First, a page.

Opening the debate on her department’s budget in the National Council of Provinces, Shabangu said the main focus of the bill is effectively to manage infrastructure development in dolomitic terrains as well as to empower the Council for Geoscience to be an advisory authority in respect of geohazards and to enable it to become the custodian of all geotechnical data and technical information relating to exploration and mining.
The bill is to be part of a major clean up of the detritus of more than a century of mining which her department is undertaking.
She explained to MPs that before 1991 mining houses were not legally required to rehabilitate the environment after mining had taken place.
“This has resulted ion a legacy of unrehabilitated derelict and ownerless mines,” she said, “which pose significant health and safety risks to nearby communities as well as the cumulative environmental impacts on the surrounding environment.”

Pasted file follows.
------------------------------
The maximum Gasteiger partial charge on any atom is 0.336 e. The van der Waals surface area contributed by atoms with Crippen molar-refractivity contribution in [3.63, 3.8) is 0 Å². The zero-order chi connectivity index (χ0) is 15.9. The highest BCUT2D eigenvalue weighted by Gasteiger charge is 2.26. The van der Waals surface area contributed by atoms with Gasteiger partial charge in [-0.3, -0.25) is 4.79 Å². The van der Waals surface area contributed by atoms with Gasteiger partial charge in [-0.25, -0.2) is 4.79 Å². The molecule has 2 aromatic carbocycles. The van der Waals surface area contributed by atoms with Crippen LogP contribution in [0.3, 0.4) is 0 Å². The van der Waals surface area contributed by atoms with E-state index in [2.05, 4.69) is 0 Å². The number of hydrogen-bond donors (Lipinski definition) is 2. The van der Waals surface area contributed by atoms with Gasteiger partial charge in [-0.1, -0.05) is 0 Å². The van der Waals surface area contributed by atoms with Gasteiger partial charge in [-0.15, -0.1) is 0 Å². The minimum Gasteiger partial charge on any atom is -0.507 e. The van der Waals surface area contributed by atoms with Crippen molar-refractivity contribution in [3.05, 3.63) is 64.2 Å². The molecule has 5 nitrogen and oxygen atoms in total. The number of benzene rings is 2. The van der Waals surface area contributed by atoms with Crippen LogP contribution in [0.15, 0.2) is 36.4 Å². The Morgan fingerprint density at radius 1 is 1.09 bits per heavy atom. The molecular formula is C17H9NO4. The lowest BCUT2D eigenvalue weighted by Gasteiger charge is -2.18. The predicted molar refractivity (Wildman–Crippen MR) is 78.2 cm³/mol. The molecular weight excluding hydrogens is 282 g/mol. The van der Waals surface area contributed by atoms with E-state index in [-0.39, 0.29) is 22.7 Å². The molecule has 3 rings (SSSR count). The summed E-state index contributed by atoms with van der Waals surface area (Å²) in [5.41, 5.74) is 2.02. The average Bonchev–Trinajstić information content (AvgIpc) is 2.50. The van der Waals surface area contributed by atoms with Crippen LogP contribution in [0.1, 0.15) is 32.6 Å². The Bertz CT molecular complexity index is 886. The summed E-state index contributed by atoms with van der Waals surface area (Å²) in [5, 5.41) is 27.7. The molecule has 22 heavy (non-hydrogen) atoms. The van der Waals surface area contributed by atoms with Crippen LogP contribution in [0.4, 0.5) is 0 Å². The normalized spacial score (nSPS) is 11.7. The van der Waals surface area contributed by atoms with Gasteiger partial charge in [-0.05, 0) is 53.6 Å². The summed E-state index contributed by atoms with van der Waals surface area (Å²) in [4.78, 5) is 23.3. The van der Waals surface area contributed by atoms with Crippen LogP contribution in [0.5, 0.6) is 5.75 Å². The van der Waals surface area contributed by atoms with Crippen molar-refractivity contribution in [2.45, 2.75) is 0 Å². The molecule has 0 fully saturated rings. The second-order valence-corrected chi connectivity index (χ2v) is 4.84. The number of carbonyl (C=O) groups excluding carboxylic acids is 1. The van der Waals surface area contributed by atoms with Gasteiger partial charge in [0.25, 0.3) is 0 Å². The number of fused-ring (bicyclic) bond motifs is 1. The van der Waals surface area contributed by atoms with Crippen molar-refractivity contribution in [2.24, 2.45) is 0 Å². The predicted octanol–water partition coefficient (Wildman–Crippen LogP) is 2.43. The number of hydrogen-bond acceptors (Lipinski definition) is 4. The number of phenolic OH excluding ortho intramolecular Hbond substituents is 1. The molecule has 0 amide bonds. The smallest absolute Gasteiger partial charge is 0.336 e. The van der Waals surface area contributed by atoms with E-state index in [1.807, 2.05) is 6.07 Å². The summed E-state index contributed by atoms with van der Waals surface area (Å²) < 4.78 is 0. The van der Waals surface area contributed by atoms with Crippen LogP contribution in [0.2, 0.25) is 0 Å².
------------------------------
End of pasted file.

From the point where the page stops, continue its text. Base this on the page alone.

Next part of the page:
“Examples of this include Khutsong township in Merafong and Katlehong on the East Rand, where both houses and a hospital are at risk of collapsing due to these sinkholes,” she said.
The minister said that her department has prioritised the rehabilitation of derelict and ownerless mines in Limpopo, Mpumalanga, Gauteng, the North West and the Northern Cape.
The priorities, she said, have been guided by the proximity of these mines to communities as well as the health and safety risks and impact on the environment.
Shabangu told the house that she is encouraged by the fact that the industry is prepared to rise to the challenge of ‘greenification of the mining sector’.
She added that the green economy issues “require us to ensure that mining does not leave behind a mix of negative social, environmental and human legacies – and we are determined to ensure that mining does not leave a negative legacy on the landscape of our country.”